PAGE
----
This list could be nearly infinite, but there is an epidemic of fear, existing only to please and seek comfort.
    This is and can only lead to mediocrity. Since the world has changed so rapidly, what used to guarantee people a middle class llfestyle 50 years ago- playing it safe and working for a big company mostly, is making a lot of people poor, and discouraging people who are successful from taking bold risks. 
    This mentality of risk aversion at the cultural level cannot continue without disastrous results. 
    Luckily, no matter what you do or your interests never has their been a greater or easier time to get what is important to you built and into the hands of other people. 
    It likely won't be easy, but it will be worth it to live instead of just exist.

  3. Debbie Falconer No, it's not, because I've seen periodicals, websites, and magazines FULL of ads. 
    The said part is these companies could really be innovative or hire people who are if they lack it. Instead, they'd rather do stuff like this, and some of them lobby to stop people who can be innovative and ask for government assistance and possibly bailouts.

  4. Well said Thomas. For a second there I thought your post would stay in be negative but you turned it around and finished beautifully. Thanks for your thought provoking words. Tony.

  5. tonyscarcia Thank you. You can't tune out unpleasantness and negativity entirely. It exists all around us. You have to deal with it constructively.
    Reality is not always pleasant, but if you are observant and introspective you stand a better chance of dealing with it constructively.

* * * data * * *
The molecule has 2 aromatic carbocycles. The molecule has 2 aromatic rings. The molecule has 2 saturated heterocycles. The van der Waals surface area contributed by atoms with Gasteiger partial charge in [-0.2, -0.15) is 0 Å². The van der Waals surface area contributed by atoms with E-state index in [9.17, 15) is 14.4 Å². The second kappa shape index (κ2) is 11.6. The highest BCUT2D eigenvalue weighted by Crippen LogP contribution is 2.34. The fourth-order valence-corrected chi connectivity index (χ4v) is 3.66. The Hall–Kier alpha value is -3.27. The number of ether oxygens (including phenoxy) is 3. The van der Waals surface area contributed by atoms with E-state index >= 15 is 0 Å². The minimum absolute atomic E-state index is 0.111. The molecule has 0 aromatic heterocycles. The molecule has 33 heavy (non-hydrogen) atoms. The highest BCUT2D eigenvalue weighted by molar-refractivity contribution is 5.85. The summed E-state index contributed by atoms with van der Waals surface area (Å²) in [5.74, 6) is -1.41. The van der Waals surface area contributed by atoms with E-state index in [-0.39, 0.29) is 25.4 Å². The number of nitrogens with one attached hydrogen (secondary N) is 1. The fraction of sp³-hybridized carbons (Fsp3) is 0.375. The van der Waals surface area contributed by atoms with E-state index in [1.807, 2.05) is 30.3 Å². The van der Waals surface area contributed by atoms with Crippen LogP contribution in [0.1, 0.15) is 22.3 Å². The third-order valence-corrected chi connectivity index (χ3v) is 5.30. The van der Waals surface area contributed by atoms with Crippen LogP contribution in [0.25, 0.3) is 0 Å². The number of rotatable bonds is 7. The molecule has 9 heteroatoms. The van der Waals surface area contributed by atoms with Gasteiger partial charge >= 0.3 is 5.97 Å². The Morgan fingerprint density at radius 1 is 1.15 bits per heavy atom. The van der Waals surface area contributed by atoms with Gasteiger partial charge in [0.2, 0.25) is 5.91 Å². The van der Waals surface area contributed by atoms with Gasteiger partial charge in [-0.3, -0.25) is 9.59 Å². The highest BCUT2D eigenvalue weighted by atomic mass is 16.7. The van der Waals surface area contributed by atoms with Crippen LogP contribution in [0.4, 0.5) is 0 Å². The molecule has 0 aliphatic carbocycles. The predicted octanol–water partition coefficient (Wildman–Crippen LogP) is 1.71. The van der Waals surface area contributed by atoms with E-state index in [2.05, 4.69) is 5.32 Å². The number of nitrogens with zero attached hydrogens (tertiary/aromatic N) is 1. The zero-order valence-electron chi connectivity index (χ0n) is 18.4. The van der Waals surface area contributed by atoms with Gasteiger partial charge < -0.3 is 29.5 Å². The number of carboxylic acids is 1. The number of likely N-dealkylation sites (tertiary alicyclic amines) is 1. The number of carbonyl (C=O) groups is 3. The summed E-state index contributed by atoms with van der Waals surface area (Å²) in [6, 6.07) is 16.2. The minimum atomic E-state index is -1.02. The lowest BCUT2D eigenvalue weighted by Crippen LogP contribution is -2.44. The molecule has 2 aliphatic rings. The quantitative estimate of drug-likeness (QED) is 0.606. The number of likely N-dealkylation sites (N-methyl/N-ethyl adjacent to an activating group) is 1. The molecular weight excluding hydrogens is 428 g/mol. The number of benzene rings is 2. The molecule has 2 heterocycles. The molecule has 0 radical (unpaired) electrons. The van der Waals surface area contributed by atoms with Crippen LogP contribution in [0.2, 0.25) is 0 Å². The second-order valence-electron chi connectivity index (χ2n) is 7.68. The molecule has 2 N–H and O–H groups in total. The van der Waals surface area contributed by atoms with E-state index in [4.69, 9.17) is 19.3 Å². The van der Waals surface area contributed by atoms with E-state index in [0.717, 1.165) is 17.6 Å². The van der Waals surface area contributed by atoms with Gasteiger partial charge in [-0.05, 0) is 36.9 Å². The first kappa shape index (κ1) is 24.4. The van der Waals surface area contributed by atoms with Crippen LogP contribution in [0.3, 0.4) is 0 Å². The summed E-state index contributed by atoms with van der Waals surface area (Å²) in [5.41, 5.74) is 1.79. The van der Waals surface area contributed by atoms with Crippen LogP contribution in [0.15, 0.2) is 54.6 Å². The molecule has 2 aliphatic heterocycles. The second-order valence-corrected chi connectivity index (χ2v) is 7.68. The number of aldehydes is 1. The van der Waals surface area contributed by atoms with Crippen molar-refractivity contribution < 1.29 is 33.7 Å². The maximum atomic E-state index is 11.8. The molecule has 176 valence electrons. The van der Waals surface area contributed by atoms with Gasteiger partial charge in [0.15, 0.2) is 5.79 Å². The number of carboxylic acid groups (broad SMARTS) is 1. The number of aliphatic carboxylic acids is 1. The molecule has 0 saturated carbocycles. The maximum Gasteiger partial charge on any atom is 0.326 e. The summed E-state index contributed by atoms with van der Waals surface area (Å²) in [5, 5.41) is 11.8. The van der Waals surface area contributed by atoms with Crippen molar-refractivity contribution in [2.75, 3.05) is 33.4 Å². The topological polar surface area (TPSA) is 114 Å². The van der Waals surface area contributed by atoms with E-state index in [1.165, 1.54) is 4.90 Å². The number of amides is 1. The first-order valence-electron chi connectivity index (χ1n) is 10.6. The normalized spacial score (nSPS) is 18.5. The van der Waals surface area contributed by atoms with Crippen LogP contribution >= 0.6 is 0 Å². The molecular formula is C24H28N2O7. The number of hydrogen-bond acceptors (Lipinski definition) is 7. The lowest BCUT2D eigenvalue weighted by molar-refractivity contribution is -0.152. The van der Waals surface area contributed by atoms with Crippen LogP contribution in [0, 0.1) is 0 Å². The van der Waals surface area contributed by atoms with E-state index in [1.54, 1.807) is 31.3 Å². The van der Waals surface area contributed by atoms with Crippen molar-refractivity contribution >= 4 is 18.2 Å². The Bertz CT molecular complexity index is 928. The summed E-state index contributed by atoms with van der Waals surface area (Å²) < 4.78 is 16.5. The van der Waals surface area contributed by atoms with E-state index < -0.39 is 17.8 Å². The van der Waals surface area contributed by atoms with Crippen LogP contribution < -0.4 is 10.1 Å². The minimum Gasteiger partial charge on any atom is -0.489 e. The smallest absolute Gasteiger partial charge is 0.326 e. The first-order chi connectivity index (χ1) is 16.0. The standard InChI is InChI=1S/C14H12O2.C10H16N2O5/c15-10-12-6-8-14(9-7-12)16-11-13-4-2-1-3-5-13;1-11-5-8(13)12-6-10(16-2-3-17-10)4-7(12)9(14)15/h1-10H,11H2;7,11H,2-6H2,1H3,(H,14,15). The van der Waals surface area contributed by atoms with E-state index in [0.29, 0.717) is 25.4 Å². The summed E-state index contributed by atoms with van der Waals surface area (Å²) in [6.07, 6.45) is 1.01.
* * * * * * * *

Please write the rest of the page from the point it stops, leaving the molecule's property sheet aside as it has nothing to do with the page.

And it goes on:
Risky is the New Safe. It is clear that the results of fear and uncertainty determining everything are what I mentioned above. 
    Ignoring it because it's negative or unpleasant is setting yourself up to fail, let alone consider how to deal with things in the first place. 
    Opportunity exists despite all of this and can be created. While people continue to go through the motions or be paralyzed or retread what worked in the past, the person who is bold has a chance they may not have had in previous decades unless they were already wealthy or highly educated.

  6. Hey Randy, I agree with your comment regarding  the Front page of the Chicago Tribune.  It looks really "cheesy". More like a grocery store flyer than a credible News Paper
    I live in  Canada, Up to this point our Media and New Papers have not sold their branded souls to the retailers.  Our papers still look professional.  I get up 6 days a week at 6:30 am and walk out to the mail box to retrieve my copy of The National Post.  I read it from front to back with  coffee in hand.  There is something to be said about the tactile experience of turning the pages of a good paper.

  7. Colonel Tom Parker managed Elvis's career by always holding back and not going too far....."Elvis has left the building"...

  8. Wow, I thought you had a section of the paper - but that's the front page?!!  I would be shocked picking that up as well.  Maybe they can get sponsors for their respectful banner up top...with a little blurb....in red, below....today's paper brought to you by....small ad.  The paper in the photo has lost its soul.

  9. 'The Times', you know the one printed in the U.K., as a broadsheet devoted the front page to advertisements for many years. The news was inside, but then the advertisements were more discreet. It was a class thing, and of course The Times sold fewer copies back then, but the reporting was more accurate, and columnists were more politically influential.
    I don't know what that newspaper is in the photograph, but I suspect it has declining influence both commercially and politically.

  10. Randy_Gage Debbie Falconer Wow. I came from a company that spent a lot of money, even locally, on traditional media, print and radio particularly. Once when I asked how we could measure what that brought us, the marketing person said, "you can't, you just have to do it." Fly against the window. 🙂